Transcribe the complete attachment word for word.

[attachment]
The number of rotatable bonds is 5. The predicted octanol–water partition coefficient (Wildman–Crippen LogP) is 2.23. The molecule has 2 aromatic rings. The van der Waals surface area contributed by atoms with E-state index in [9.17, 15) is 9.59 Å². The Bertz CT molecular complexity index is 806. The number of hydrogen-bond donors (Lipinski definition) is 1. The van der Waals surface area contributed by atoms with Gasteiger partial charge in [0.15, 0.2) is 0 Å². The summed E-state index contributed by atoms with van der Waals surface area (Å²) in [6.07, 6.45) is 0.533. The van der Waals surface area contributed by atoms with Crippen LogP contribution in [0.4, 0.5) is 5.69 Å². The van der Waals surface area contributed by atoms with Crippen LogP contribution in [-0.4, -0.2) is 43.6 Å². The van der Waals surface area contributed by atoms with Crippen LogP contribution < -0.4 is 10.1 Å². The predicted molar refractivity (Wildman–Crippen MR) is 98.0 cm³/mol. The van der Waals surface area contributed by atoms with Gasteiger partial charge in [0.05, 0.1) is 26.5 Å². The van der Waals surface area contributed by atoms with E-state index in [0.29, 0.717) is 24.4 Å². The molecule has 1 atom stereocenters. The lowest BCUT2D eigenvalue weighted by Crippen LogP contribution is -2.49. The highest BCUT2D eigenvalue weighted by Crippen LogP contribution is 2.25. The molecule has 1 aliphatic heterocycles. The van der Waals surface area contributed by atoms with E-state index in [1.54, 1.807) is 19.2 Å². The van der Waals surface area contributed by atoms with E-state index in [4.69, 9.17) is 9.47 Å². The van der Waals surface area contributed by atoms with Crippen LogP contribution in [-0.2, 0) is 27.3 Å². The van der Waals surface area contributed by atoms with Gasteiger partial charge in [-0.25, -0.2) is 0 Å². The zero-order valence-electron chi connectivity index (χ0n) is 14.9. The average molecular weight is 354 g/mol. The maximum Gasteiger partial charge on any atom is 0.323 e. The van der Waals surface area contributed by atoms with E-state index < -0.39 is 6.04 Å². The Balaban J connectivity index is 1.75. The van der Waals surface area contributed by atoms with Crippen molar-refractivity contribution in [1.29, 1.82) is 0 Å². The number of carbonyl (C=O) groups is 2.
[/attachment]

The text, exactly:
The number of rotatable bonds is 5. The predicted octanol–water partition coefficient (Wildman–Crippen LogP) is 2.23. The molecule has 2 aromatic rings. The van der Waals surface area contributed by atoms with E-state index in [9.17, 15) is 9.59 Å². The Bertz CT molecular complexity index is 806. The number of hydrogen-bond donors (Lipinski definition) is 1. The van der Waals surface area contributed by atoms with Gasteiger partial charge in [0.15, 0.2) is 0 Å². The summed E-state index contributed by atoms with van der Waals surface area (Å²) in [6.07, 6.45) is 0.533. The van der Waals surface area contributed by atoms with Crippen LogP contribution in [0.4, 0.5) is 5.69 Å². The van der Waals surface area contributed by atoms with Crippen LogP contribution in [-0.4, -0.2) is 43.6 Å². The van der Waals surface area contributed by atoms with Crippen LogP contribution < -0.4 is 10.1 Å². The predicted molar refractivity (Wildman–Crippen MR) is 98.0 cm³/mol. The van der Waals surface area contributed by atoms with Gasteiger partial charge in [0.05, 0.1) is 26.5 Å². The van der Waals surface area contributed by atoms with E-state index in [0.29, 0.717) is 24.4 Å². The molecule has 1 atom stereocenters. The lowest BCUT2D eigenvalue weighted by Crippen LogP contribution is -2.49. The highest BCUT2D eigenvalue weighted by Crippen LogP contribution is 2.25. The molecule has 1 aliphatic heterocycles. The van der Waals surface area contributed by atoms with E-state index in [1.54, 1.807) is 19.2 Å². The van der Waals surface area contributed by atoms with E-state index in [4.69, 9.17) is 9.47 Å². The van der Waals surface area contributed by atoms with Crippen LogP contribution in [-0.2, 0) is 27.3 Å². The van der Waals surface area contributed by atoms with Gasteiger partial charge in [-0.25, -0.2) is 0 Å². The zero-order valence-electron chi connectivity index (χ0n) is 14.9. The average molecular weight is 354 g/mol. The maximum Gasteiger partial charge on any atom is 0.323 e. The van der Waals surface area contributed by atoms with E-state index < -0.39 is 6.04 Å². The Balaban J connectivity index is 1.75. The van der Waals surface area contributed by atoms with Crippen molar-refractivity contribution in [1.29, 1.82) is 0 Å². The number of carbonyl (C=O) groups is 2.